Pflock pointed out that the Roswell authors only spoke with four people who had supposedly firsthand knowledge of alien bodies. At least 31 years passed before any reports of any bodies were made.
According to urban legend, the 1947 flying saucer crash near Roswell was caused by creatures known as “greys.” While some claim that some greys survived, others argue that the greys’ bodies were discovered among the debris. However, the Roswell incident does not mention any alien bodies until 1980.
Beginning with the Betty and Barney Hill incident, the concept of grey aliens became widely accepted between 1947 and 1980. Betty Hill and her husband Barney decided to see a psychiatrist in December 1963 because Betty had frequent nightmares.
The Outer Limits, a science fiction television program, featured an alien with big, wraparound eyes in one of its episodes that aired on the ABC Network on February 10, 1964. During a hypnosis session twelve days later, Barney Hill told his psychiatrist a tale about a being with wrap-around eyes.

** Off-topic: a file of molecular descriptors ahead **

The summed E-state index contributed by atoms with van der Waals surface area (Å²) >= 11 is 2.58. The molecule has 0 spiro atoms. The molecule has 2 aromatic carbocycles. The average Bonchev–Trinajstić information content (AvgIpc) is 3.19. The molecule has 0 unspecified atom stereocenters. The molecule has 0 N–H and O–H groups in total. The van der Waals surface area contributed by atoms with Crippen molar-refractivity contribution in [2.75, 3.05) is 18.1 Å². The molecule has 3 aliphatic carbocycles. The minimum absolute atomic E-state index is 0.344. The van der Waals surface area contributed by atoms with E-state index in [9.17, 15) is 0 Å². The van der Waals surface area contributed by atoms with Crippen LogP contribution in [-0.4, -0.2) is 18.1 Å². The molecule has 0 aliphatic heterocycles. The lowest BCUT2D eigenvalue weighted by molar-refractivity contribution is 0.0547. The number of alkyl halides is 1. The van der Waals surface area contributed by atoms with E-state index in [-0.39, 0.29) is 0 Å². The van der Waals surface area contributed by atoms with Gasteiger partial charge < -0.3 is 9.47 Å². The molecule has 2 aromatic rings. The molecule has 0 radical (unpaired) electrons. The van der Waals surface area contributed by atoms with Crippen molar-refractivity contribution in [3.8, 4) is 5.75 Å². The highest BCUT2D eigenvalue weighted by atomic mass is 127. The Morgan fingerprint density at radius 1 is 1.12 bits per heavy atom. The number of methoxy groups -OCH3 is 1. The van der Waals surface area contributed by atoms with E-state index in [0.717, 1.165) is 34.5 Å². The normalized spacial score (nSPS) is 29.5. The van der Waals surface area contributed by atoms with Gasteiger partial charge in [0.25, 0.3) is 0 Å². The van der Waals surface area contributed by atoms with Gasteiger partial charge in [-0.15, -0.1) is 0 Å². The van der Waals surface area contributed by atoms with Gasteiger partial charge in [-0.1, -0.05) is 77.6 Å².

According to current psychiatric consensus, Hill suffered from false memory syndrome, where therapy techniques like hypnosis cause confabulation.
A made-for-TV film based On the Hills that starred James Earl Jones was broadcast on the NBC network on October 20, 1975. Later, Grey aliens would be depicted in various books, movies, and TV shows, including the 1977 film Close Encounters of the Third Kind. The legend of Roswell would later include Greys.
What Do the US Presidents Say About the Roswell Incident?
President Obama joked, “I come in peace,” during a 2012 trip to Roswell. Obama made a joke with Stephen Colbert in December 2020 when he said: “UFOs and Roswell used to be the giant conspiracy. And now that seems so mild, the notion that the government might possess an extraterrestrial spacecraft.”
Former President Bill Clinton stated in a 2014 interview that his administration had looked into the incident, adding, “When the Roswell thing came up, I knew we’d get gazillions of letters. I, therefore, had everything in the Roswell papers reviewed.
Obama said, “I gotta tell you, it’s a little disappointing,” when GQ magazine questioned him in 2015 about whether he had looked at top-secret classified information. “People frequently inquire about Roswell, aliens, and UFOs, but the top-secret information isn’t nearly as thrilling as you might think. It’s not as top secret as you might think in the modern world.”